The colonial-era style city planning and architecture definitely had its charm – it reminded me of Antigua, Nicaragua a little bit. And the numerous buildings painted white probably gave the city a catchy nickname, white city or ciudad blanca.
The city is also known for its gastronomy – about a decade ago, the UNESCO named it the Gastronomy Capital. Unlucky for me, restaurants were all closed when I was there, being a Sunday. So I had to go to a Chinese instead, which was pretty good actually.
According to my friend, the rumor has it that the hill (4th picture) is artificial – many years ago, the oppressed indigenous people hid lots of treasure at the bottom of the hill. I was slightly tempted.
The last picture of the couple was taken at the top of the Cerro Morra. They gave me the permission but they looked both pleased and annoyed after checking out themselves.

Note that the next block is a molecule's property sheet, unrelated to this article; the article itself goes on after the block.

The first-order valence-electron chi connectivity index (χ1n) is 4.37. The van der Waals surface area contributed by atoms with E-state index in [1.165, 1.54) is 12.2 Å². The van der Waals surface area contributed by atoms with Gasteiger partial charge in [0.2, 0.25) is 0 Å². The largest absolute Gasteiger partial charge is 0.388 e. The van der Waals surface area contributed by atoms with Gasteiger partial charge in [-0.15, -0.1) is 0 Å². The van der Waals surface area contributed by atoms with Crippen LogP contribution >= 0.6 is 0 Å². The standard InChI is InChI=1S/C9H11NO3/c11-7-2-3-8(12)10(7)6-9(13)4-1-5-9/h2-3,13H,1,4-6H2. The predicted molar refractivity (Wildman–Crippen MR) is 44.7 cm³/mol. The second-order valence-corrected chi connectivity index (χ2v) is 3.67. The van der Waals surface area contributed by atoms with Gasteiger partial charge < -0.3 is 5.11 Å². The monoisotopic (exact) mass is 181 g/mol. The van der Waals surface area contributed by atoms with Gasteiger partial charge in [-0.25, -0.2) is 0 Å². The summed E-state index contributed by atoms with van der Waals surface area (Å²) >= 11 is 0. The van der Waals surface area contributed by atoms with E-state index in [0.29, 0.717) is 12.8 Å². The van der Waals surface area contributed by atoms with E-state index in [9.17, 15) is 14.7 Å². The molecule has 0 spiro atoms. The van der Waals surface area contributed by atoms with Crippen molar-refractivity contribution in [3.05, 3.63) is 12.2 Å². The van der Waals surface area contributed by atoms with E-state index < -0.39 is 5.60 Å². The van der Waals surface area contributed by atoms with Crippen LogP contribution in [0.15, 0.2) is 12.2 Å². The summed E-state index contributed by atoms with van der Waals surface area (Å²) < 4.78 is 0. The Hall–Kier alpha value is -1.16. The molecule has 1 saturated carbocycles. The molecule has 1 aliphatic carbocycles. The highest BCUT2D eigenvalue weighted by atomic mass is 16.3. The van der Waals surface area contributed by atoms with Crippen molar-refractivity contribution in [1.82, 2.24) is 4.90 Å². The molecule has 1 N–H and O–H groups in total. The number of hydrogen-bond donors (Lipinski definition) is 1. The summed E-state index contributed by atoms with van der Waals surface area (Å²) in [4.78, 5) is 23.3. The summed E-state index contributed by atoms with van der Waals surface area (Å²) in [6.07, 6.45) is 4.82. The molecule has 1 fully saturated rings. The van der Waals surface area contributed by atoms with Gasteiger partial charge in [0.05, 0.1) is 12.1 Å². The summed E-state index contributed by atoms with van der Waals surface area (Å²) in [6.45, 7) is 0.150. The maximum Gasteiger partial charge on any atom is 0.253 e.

@Cerro Morro, Popayán, Colombia, March 31, 2018
You upload the highlight of your day on your SNS, and travelers do the same. In fact, travelers are constantly presented with beautiful and exciting scenes, and this makes it even less likely to get to know about their ‘housekeeping’ efforts to do make the traveling going day after day.
In south of Colombia, the closest and the most frequented border is in Ipiales. Having heard about long delays of up to 10 hours due to Venezuelan refugees there, I finally decided to go to a different border in La Hormiga. This was not an easy decision, since the consequence of the change was 5 additional hours of driving in mountains where the roads are not paved!
For the last couple days, I felt like a traveling machine – driving 7+ hours a day and making sure to rest well at night so that I can repeat it the next day. While on the road, lots of thoughts occupy my brain:
-At this speed, will I be able to make it to my friends in Quito and Lima without delay?
-Does the hostal for tonight have a safe parking space?